Analysis: Will Hamas turn moderate?

Though democratic, the elections were the first in the Arab world to vote in an Islamist government.

By ORLY HALPERN
January 27, 2006 02:18
3 minute read.
masked hamas men in hebron rally 298.88

hamas rally hebron 298.8. (photo credit: AP)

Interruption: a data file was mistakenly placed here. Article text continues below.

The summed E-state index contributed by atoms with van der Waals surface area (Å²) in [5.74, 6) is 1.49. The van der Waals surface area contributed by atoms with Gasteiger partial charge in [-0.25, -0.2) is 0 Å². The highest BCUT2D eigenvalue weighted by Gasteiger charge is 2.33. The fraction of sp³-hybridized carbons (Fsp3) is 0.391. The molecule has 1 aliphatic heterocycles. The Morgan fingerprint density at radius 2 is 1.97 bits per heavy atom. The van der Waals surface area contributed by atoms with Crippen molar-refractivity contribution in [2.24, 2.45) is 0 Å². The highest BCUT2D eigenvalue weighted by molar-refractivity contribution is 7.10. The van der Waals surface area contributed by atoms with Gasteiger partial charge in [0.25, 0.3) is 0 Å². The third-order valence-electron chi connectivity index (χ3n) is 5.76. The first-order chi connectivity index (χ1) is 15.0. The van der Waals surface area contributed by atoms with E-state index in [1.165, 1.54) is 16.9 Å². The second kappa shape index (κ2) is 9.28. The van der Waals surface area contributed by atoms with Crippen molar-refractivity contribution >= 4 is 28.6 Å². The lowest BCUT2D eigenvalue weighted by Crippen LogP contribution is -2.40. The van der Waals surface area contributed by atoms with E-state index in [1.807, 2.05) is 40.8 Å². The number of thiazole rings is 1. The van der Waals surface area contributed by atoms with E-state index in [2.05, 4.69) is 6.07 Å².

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It was probably the most democratic elections to take place in the Arab world. But it was also the first to elect an Islamist government - thereby disappointing many abroad who have been waving the flag of democracy in this direction and leaving open the question how will so much power affect the Islamists. Democratically, Wednesday's elections were a great success. The Palestinian people freely and in an orderly manner chose who they wanted to run their government. "This could not have happened in Syria or Egypt," said Salam Handoli, a local hotel manager. Indeed, people waited patiently in line as their ID cards were examined and re-examined. Observers from each of the parties made sure the ballots were counted honestly. And the Palestinian government, which has been run by the Fatah party for 12 years, watched and waited and did not interfere. On the contrary, it ensured that the elections would be kosher. Now for the first time Arab Islamists will have to match their ideology with their life practice. Only one precedent of an Islamist government winning democratically exists: in Turkey. After being overthrown time and again by the fiercely secular military, an Islamist government eventually came to power and shocked everyone. Instead of turning the country more conservative, Islamic, and isolated, the Islamist government in Ankara has made every effort possible to satisfy the European Union so that Turkey would be accepted as a member. "The question that needs to be asked is if Hamas will act as the Islamists in Turkey and change their agenda to adapt to the people's agenda," remarked Dr. Yoram Meital, Chair of the Middle East Studies Department at Ben-Gurion University. "I think there is a big chance that a large and important part of Hamas will show more pragmatism," said Meital, adding that the militant elements of Hamas will insist on continuing the war against Israel, and end up breaking off from Hamas and joining the Islamic Jihad - which refuses to participate in the elections or in any negotiations. "Hamas will want to show the Palestinian public that they are not fanatics and can be moderate." This is the first time an Arab Islamist party is being challenged with leading and solving the problems of its people. In most Arab countries the Islamists are forced to be in the opposition while the secular despots remain in power with the blessing of the West, which fears a result like this one. That side-lining gives the Islamists power and popularity. They talk through mosque loudspeakers to a great number of people but are never held accountable. They never have to deal with the challenges of limited budgets, poor health systems, high unemployment, and sinking economies. Only in Algeria did the people come close to voting in an Islamist government. In 1991 in multi-phase national elections the Islamist party won by a landslide in the first few regions that voted. It appeared clear that they would continue to win in the rest of the country. But then the regime and the military, apparently with French and US backing, stopped the elections and a civil war began which continues till today. Some 100,000 people have died. The Arab world will now be watching the Palestinian nation with close scrutiny. Some Islamists wish that Hamas will continue its terror war on Israel. Surely some Arab dictatorships will wish the same so that they can continue to receive the support of the West which fears the alternative. But others hope that the Islamic Resistance Movement (Hamas) will clear its name from terrorism, exchange bombing for talking, and show that a religious Muslim government does not necessarily mean forcing religion on people, nor does it mean using violence as a means to get justice. Hamas leaders have told The Jerusalem Post they won't force religion on anyone. They have also said they will do what is necessary to achieve stability. They know that their attacks bring Israeli counter-attacks. The question remains how much will they be willing to compromise on their beliefs in order to achieve stability.


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